By Ugo Gentilini
How do people cope when they are laid off, family bonds are broken and welfare systems are tight? They often turn to food banks.
Food banks provide food to charities and other grassroots organizations for supporting people in need. As such, they tend to complement institutionalized, government social assistance programs by offering a free hot meal or a set of take-away, pre-packaged foods.
By all accounts, turning to food banks is a growing phenomenon. The BBC broadcasted an insightful documentary on the matter, while a recent article on the The Guardian defined 2012 as “the year of food banks”. This is a common trend emerging all across the West (see here, here, here and here).
But does the rise of food banks suggest high stress in societies, or a high level of responsiveness to needs? How many people turn to food banks in “high-income” countries? And what does this imply?
Those questions have motivated a new IDS working paper. According to latest data, almost 60 million people – equal to the entire population of France – are supported yearly by food banks in “rich” countries. This is a highly conservative estimate that represents over 7 percent of the surveyed countries’ population.
What does this imply? A number of thoughts sprinkle to mind.
First, by queuing for food handouts, people have made visible an often invisible problem. As such, those services have been an eye-opener for communities around the world. Yet, both governments’ safety nets and the food bank system seem overstretched. These dynamics pose serious concerns in terms of possible effects on social fabrics, inequality and stability.
Second, food banks as a whole help millions of people. However, they tend to do so in a fragmented, dispersed and localized manner. Overall, there is a need to better map out, assess and connect the universe of initiatives more robustly and systematically, particularly in Europe. Also, it might be required to strengthen and harmonize definitions, statistics and information systems across countries.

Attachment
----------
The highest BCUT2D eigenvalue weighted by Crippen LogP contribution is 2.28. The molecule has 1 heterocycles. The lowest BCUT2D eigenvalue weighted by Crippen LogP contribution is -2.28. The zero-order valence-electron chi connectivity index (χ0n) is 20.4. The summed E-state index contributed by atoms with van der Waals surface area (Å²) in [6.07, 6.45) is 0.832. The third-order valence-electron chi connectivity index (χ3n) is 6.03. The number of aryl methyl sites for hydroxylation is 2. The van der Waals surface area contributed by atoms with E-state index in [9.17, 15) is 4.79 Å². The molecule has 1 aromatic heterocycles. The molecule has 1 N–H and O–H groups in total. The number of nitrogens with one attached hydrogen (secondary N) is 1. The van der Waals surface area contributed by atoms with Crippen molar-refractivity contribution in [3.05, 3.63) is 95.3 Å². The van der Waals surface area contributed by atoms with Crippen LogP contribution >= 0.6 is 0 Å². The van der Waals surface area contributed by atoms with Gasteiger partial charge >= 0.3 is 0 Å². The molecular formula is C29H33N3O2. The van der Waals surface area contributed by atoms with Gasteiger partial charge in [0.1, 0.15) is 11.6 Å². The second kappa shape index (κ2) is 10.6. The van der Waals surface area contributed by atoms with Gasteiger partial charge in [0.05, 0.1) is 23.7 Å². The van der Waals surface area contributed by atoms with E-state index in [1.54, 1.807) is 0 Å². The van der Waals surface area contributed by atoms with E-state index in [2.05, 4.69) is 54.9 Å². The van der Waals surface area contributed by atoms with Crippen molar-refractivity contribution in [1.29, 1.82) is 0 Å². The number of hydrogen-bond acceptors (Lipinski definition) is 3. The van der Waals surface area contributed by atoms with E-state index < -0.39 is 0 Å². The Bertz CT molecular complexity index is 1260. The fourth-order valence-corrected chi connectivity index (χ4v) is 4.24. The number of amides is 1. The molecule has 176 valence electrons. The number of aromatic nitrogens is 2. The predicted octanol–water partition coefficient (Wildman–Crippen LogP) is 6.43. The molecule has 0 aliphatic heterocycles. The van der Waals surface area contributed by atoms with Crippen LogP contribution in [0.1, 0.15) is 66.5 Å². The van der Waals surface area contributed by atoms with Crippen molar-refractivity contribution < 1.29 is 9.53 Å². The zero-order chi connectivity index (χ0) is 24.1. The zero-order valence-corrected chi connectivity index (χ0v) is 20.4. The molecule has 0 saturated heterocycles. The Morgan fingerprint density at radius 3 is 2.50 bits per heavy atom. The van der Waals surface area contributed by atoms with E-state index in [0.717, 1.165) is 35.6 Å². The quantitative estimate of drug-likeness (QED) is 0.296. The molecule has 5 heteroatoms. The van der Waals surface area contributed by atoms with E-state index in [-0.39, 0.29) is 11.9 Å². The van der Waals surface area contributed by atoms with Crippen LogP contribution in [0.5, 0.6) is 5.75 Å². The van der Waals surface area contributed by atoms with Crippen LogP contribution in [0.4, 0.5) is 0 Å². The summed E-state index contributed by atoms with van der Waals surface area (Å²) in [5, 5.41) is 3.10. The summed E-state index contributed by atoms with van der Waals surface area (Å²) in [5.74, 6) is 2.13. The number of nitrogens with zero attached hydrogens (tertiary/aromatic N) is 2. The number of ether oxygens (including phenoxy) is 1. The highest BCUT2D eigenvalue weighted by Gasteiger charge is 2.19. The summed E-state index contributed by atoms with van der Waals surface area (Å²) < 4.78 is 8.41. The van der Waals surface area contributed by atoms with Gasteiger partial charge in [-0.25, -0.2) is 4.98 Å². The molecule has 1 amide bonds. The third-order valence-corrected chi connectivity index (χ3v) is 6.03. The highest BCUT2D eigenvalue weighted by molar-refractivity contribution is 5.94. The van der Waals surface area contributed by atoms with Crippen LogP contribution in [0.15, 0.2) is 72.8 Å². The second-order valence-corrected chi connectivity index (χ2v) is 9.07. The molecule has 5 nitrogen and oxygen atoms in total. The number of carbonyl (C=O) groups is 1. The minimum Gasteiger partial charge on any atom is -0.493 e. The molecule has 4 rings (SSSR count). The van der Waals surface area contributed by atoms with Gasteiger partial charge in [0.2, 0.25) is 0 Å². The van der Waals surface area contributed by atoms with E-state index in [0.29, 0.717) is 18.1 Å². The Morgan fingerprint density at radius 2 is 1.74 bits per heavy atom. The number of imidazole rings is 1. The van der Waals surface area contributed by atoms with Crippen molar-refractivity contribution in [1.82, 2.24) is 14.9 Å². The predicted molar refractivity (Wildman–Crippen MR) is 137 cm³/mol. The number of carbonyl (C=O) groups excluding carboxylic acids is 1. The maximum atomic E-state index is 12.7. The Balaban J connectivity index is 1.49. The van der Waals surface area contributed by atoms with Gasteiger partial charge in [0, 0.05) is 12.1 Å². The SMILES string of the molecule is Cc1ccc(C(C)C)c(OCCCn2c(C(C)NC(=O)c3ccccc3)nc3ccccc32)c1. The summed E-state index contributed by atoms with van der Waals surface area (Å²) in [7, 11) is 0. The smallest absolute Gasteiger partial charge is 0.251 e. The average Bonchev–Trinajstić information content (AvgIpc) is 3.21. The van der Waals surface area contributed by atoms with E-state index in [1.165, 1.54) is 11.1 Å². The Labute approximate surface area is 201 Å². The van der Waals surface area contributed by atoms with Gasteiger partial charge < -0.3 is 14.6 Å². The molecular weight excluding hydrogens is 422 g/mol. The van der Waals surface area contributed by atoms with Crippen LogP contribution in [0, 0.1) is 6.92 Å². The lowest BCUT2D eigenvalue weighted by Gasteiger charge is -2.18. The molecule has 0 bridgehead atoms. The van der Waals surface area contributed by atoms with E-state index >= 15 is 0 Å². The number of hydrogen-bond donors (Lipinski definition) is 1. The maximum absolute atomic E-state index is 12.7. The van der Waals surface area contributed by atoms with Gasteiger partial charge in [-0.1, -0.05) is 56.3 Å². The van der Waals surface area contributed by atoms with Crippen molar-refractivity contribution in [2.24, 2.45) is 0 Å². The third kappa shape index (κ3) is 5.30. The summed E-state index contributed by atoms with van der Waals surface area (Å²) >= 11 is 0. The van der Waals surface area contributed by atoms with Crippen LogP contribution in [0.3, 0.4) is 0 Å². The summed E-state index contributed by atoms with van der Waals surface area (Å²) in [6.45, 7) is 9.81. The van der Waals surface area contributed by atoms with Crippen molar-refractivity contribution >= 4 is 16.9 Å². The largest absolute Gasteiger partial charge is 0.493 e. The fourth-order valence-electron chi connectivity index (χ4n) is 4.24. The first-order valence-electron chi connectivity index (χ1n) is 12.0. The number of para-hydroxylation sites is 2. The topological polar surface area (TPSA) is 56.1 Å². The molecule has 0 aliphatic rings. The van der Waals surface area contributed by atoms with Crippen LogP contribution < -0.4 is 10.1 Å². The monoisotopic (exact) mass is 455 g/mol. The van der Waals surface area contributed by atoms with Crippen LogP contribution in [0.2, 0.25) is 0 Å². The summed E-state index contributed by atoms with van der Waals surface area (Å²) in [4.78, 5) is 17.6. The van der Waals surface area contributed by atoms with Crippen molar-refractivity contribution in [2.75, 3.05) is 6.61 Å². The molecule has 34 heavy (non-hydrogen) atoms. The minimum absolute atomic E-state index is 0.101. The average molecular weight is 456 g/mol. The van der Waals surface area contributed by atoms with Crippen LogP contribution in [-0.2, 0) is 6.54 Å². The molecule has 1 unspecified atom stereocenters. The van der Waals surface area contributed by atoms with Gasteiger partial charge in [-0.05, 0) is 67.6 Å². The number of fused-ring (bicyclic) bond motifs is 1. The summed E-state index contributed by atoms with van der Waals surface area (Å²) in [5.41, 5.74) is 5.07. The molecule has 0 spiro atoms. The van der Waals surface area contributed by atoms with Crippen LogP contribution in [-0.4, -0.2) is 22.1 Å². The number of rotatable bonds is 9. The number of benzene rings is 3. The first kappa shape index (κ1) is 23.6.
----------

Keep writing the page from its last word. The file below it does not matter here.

Third, the debate around the most appropriate providers of assistance – whether the state, NGOs, or combinations – is of great importance. Indeed, it is intimately linked to issues around rights, responsibilities and social contracts. However, such debate is no substitute for identifying and addressing the root causes of poverty and marginalization. In other words, food banks provide relief support to people affected by structural drivers of vulnerability – they are an instrument, not an end in themselves.
Fourth, the nature of food assistance in advanced economies differs remarkably from that in developing countries. Being food insecure in Europe officially means skipping “a meal with meat, chicken or fish every second day”. In a number of developing countries, food insecurity is life-threatening and food assistance is about survival. However, food banks offer a wealth of practices that could be of interest to an array of contexts.
Let there be no doubt. Food banking is a sensitive and emotional topic. Accessing food banks is a tale of economic breakdown and socio-psychological distress. And the policy debates that it sparks are often rooted in competing views around the role of the state in welfare and development. Given the breath of those issues, the paper’s analysis is only scratching the surface. But the emerging scenario seems far more substantial, in terms of both magnitude of the phenomenon and its implications, than generally perceived. This would require elevating food assistance, and poverty more widely, among the top policy issues to be addressed in HICs.